For my first 6 years in the Navy, a worked as a Radar Electronics Technician but I was not too interested in electronics, so I just did my job during the day and then taught Taekwondo and judo classes at night. While stationed in Keflavik, Iceland, I was doing the same thing: doing my job during the day and teaching martial arts every night. My main concern was the martial arts and I did not concern myself with studying for Navy promotion tests. Along with the martial arts classes, I also taught a Police Tactics course for a local college. One night, during a class break, I was talking with one of my students, MAC (Master-at-Arms Chief Petty Officer) Oglesby (master-at-arms is the traditional name for Navy’s law enforcement job rating). As we talked, the chief casually mentioned that, with my interest in law enforcement, I should convert from the electronics technician rating to the master-at-arms rating.
After the conversation, that statement kept creeping into my thinking. I started college classes and earned an Associate of Arts degree in criminal Justice. I completed every Navy correspondence course that was related to law enforcement. I requested to convert from the electronics technician rating to the master-at-arms rating. The request was disapproved by the Navy due to the time and money it had invested in my training (2 years of electronics training). I kept completing Navy correspondence courses, kept going to college for a BA degree, and (due to the transfer of airfield radar repair responsibilities from the Navy to Icelandic civilians) I was able to transfer to the base police department. I excelled while with the department and submitted another change of rating request. With the support of my superiors and the large volume of law enforcement training I had competed, the Navy relented and allowed me to change ratings. From that point forward,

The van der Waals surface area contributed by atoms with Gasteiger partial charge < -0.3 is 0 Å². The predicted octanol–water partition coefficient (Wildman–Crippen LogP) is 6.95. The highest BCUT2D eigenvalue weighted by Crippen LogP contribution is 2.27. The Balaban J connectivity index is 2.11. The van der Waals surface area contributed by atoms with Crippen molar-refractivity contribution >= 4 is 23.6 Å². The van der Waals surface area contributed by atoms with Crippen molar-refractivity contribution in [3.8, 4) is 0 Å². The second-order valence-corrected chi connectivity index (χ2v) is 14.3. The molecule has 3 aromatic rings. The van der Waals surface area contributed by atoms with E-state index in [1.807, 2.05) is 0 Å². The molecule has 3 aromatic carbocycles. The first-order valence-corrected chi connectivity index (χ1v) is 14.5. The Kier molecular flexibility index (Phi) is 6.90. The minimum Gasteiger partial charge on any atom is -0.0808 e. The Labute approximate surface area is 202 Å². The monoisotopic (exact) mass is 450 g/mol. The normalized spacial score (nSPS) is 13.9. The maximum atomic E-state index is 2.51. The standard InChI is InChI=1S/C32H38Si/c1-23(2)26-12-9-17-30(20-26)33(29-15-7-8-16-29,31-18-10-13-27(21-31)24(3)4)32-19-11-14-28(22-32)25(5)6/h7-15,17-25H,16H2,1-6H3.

I excelled at every job position, was promoted at every promotion point, earned a BA degree and a MA degree, was awarded many Navy commendations, and retired from the Navy at the highest enlisted rank. All this was set in motion by my casual conversation with Chief Oglesby. He was not giving me counsel or trying to recruit me in the master-at-arms rating, it was just a causal comment made during a class break.
From this, I learned that just a few casual words can affect the entire life of another person. In this case, the words had a good effect, but words may also have a bad effect. Other people are always listening to what you say or they may overhear something you say, so you had best say the right things, since your words may affect the rest of their lives.